Silent at the topDuring times of crisis, clear information from the government is reassuring—especially from the very top.
The Covid-19 outbreak in the country has reached Level 2, meaning that there has been at least one reported case of local transmission. The measures taken to stop the spread of SAR-CoV-2 have obviously not been entirely effective. While the lockdown has enforced strict social distancing, the lack of rapid and mass testing, along with the lack of effective contact tracing of the confirmed cases, has meant the current situation still holds many unknowns. But even as the lockdown got extended, and has been extended until at least April 15, the government’s plans seem to be developing on the spot, with no proper procedures, limits and contingencies drawn up.
It may be true that the government does have some effective scheme in mind. After all, it has charged Deputy Prime Minister and Defense Minister Ishwor Pokhrel with heading the High-Level Committee for the Prevention and Control of Covid-19. Yet, the public does not see it. All that the people can see is the government pursuing extensions on the lockdown while stocks in local shops start to dwindle and daily wage workers continue to wonder when and where their next meal is going to come from without regular work. The middle class too, will soon have to rely on savings.
The problem is not the lockdown itself, which is essential to stop the rapid spread of the novel coronavirus. Only with a staggered spread, like the one currently being seen in Nepal, can the health system sustain treatment and not be overwhelmed. The problem here is a lack of information. Ever since March 20, when Prime Minister KP Oli himself addressed the nation about the measures the government has been taking, information from the government, and especially the prime minister, has been minimal. And, despite talks of Oli addressing the country after the second extension was announced on April 6, this failed to occur.
In fact, as if to shield the government from further embarrassment, the last high-level address information regarding the government’s decision inexplicably came on from President Bidhya Devi Bhandari—the largely ceremonial, ideally non-political head of state—on April 3. That President Bhandari had to step in to defend the government, drawing rightful criticism, shows the state the government is in.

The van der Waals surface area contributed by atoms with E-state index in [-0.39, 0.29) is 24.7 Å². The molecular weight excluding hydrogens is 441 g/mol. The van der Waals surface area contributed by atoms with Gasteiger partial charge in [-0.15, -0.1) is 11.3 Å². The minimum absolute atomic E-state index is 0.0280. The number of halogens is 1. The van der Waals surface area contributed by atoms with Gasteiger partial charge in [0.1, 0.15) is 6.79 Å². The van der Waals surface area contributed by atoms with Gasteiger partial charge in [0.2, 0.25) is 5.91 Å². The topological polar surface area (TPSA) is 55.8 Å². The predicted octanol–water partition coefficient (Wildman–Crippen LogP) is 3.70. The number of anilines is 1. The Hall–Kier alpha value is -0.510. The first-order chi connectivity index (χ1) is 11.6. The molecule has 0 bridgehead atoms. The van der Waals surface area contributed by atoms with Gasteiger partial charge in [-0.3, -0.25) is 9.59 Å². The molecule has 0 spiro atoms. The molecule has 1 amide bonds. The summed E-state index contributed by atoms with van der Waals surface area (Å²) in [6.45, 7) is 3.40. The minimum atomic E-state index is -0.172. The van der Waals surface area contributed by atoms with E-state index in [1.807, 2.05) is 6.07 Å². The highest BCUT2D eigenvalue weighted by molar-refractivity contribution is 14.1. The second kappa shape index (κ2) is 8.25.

With Oli having undergone a life-saving kidney transplant on March 4 (his second), it was naturally expected that he would need to ease back into his executive role. However, the people he has left in charge have been underwhelming at best—the government’s entire response has been criticised for being ineffective. Moreover, having been caught in an alleged corruption scandal involving, of all things, the procurement of necessary equipment needed to combat Covid-19, the cabinet further botched its chance at goodwill.
Instead of moving to become more transparent with purchases at such a crucial time—Health Minister Bhanubhakta Dhakal and Pokhrel themselves having had their hands caught in the cookie jar—the cabinet attempted to push the responsibility of buying the required equipment to the Army, which lies outside the mandate of the Commission for the Investigation of Abuse of Authority.
In such times of crisis, the people look up to their representatives and the head of government for guidance and reassurance. While leaders like New Zealand Prime Minister Jacinda Ardern and Irish Prime Minister Leo Varadkar have been lauded for providing effective guidance, even leaders that have been criticised for weak, late or misguided responses, such as UK Prime Minister Boris Johnson and US President Donald Trump, have at least been addressing their people directly. Johnson, in fact, has been doing so even when suffering from Covid-19.
Prime Minister Oli needs to directly inform the country at regular intervals of the progress being made, and the plans that have been drawn up. If he is too ill to do so himself, he needs to appoint an appropriate spokesperson who has decision-making capability. Moreover, the information needs to be transparent and clear on all provisions. Otherwise, the people may not accept the terms of a lockdown for long.